export const clubStateName = 'club-module';

export const enum SortOrder {
  ASCENDING = 'ASC',
  DESCENDING = 'DESC'
}

export interface ClubsState {
  id: number;
  name: string;
  short_name: string;
  club_code: string;
  stadium: string;
  capacity: number;
  manager: string;
}

export interface SortState {
  field: string;
  order: string;
}

export interface ClubModuleState {
  clubs: ClubsState[];
  sort: SortState;
}

export const initialClubModuleState = {
  clubs: null,
  sort: {
    field: 'name',
    order: SortOrder.ASCENDING
  }
};

Actions

Actions are one of the main building blocks in NgRx. Actions express unique events that happen throughout your application. From user interaction with the page, external interaction through network requests, and direct interaction with device APIs, these and more events are described with actions.

There will be three types of action (request for clubs, respond for clubs and sorting). In action for response and sorting it is needed to define the type of payload. ActionType is used to define the type of action, so it can be referenced in effect and reducer.

import { Action } from '@ngrx/store';
import { ClubsState, SortState } from './clubs.state';

export const enum ClubsActionType {
  REQUEST_CLUBS = '[CLUBS MODULE] REQUEST_CLUBS',
  RESPOND_CLUBS = '[CLUBS MODULE] RESPOND_CLUBS',
  SORT_CLUBS = '[CLUBS MODULE] SORT_CLUBS'
}

export class RequestClubsAction implements Action {
  readonly type: ClubsActionType = ClubsActionType.REQUEST_CLUBS;
}

export class RespondClubsAction implements Action {
  readonly type: ClubsActionType = ClubsActionType.RESPOND_CLUBS;

  constructor(public payload: { clubs: ClubsState[] }) {}
}

export class SortClubsAction implements Action {
  readonly type: ClubsActionType = ClubsActionType.SORT_CLUBS;

  constructor(public payload: { sort: SortState }) {}
}

export type ClubAction =
  | RequestClubsAction
  | RespondClubsAction
  | SortClubsAction;

Reducers

Reducers in NgRx are responsible for handling transitions from one state to the next state in your application. Reducer functions handle these transitions by determining which actions to handle based on the action’s type.

Reducer is triggered by dispatching an action that is going to be called. They connect everything in background anytime a new action is dispatched.

Within this application there are two actions that will update state. First action RESPOND_CLUBS get payload with the clubs from response and then update clubs in state. Second action SORT_CLUBS allows getting the type of sort (field and order).

First thing is to save new sort that is dispatched. After that, we need to copy array before sorting, because the array is frozen in strict mode.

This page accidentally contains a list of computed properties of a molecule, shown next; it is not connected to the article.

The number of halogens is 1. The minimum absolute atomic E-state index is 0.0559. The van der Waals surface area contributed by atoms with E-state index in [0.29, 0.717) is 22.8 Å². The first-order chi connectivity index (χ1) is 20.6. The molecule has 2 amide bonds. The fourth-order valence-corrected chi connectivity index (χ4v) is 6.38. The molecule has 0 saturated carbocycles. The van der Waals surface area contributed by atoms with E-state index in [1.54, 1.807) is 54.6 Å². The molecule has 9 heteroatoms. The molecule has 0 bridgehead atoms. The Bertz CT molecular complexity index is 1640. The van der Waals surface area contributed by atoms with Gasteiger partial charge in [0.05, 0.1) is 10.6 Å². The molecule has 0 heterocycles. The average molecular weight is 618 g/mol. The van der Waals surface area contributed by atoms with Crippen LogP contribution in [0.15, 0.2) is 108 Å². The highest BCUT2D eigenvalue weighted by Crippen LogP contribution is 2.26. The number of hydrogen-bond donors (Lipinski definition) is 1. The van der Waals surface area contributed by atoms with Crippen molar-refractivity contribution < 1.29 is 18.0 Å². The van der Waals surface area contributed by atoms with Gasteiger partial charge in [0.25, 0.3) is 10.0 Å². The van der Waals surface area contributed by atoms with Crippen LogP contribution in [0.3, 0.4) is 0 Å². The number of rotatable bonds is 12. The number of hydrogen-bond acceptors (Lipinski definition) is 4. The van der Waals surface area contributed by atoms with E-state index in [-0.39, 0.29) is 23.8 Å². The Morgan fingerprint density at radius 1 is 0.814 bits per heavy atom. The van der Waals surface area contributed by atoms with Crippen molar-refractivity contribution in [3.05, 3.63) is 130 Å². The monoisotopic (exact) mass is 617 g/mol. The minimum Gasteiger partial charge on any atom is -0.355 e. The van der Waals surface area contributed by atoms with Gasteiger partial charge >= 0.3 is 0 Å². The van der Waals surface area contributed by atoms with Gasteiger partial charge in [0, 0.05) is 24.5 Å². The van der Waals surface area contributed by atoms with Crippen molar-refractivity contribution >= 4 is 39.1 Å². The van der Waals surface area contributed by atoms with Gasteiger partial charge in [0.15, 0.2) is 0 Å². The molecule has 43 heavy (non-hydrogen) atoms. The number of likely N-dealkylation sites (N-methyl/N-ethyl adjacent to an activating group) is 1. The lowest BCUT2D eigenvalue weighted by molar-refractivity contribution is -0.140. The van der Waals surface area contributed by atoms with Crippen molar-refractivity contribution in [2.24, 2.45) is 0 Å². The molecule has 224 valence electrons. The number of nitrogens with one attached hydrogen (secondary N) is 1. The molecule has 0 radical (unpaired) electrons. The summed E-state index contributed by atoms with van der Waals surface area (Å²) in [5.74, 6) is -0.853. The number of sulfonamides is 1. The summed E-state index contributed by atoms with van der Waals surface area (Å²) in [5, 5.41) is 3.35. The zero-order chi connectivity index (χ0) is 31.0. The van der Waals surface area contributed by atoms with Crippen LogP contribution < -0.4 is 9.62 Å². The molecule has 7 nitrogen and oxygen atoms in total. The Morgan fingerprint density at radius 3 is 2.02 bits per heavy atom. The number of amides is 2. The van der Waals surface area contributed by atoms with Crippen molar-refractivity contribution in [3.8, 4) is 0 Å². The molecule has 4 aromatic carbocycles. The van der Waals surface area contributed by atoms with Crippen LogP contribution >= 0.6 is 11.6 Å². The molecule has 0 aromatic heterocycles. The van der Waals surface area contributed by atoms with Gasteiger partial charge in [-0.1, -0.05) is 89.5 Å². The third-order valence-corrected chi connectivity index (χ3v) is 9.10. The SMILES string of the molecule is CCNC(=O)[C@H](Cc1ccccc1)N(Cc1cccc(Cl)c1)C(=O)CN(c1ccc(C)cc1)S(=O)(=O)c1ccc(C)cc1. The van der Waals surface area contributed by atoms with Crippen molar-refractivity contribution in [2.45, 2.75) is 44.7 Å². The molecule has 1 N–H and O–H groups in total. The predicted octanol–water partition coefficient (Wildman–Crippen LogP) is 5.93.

Next step is to check type of sorting, then sorting array of clubs and at the end returning new state. At the end, it is mandatory to copy the old state if there are not changes in any other states. Finally, it’s necessary to set new changes in state. Also, it is needed to set default case in switch statement, where it is possible to return old state.

import {
  ClubModuleState,
  initialClubModuleState,
  ClubsState,
  SortState
} from './clubs.state';
import {
  ClubAction,
  ClubsActionType,
  RespondClubsAction,
  SortClubsAction
} from './clubs.actions';

export function clubReducer(
  oldState: ClubModuleState = initialClubModuleState,
  action: ClubAction
): ClubModuleState {
  switch (action.type) {
    case ClubsActionType.RESPOND_CLUBS: {
      const clubs: ClubsState[] = (action as RespondClubsAction).payload.clubs;

      const newState = {
        ...oldState,
        clubs
      };

      return newState;
    }
    case ClubsActionType.SORT_CLUBS: {
      const sort: SortState = (action as SortClubsAction).payload.sort;
      const clubs: ClubsState[] = oldState.clubs.slice().sort((a, b) => {
        const clubA =
          sort.field !== 'capacity'
            ? a[sort.field].toUpperCase()
            : a[sort.field];
        const clubB =
          sort.field !== 'capacity'
            ? b[sort.field].toUpperCase()
            : b[sort.field];

        if (sort.order === 'ASC') {
          return clubA > clubB ? 1 : clubA < clubB ? -1 : 0;
        } else {
          return clubA < clubB ? 1 : clubA > clubB ? -1 : 0;
        }
      });

      const newState = {
        ...oldState,
        sort,
        clubs
      };

      return newState;
    }
    default:
      return oldState;
  }
}

Effects

Effects are an RxJS powered side effect model for Store. Effects use streams to provide new sources of actions to reduce state based on external interactions such as network requests, web socket messages and time-based events.

Before starting with effects, in 90% of cases it is necessary to have REST service, that will return some response from backend (in our case we have dummy data in JSON file and it will return list of clubs).

import { Injectable } from '@angular/core';
import { HttpClient } from '@angular/common/http';
import { map } from 'rxjs/operators';
import { ClubsState } from './store/clubs.state';
import { Observable } from 'rxjs';

@Injectable({ providedIn: 'root' })
export class ClubsService {
  constructor(private http: HttpClient) {}

  getClubs(): Observable<ClubsState[]> {
    return this.http
      .get<ClubsState[]>('./assets/dummy/clubs.json', {
        observe: 'response'
      })
      .pipe(map(res => res.body['clubs']));
  }
}
view raw

Effect is triggered when specific action is dispatched. It is similar to what reducers are doing, but in 90% of cases effects is used to calling REST service. After the effect is done, it returns new action that is going to dispatch and change/save data in store.

import { Injectable } from '@angular/core';
import { Actions, Effect, ofType } from '@ngrx/effects';
import { Action } from '@ngrx/store';
import { Observable } from 'rxjs';
import { map, switchMap } from 'rxjs/operators';
import { ClubsService } from '../clubs.service';
import {
  RequestClubsAction,
  ClubsActionType,
  RespondClubsAction
} from './clubs.actions';
import { ClubsState } from './clubs.state';

@Injectable()
export class ClubsEffects {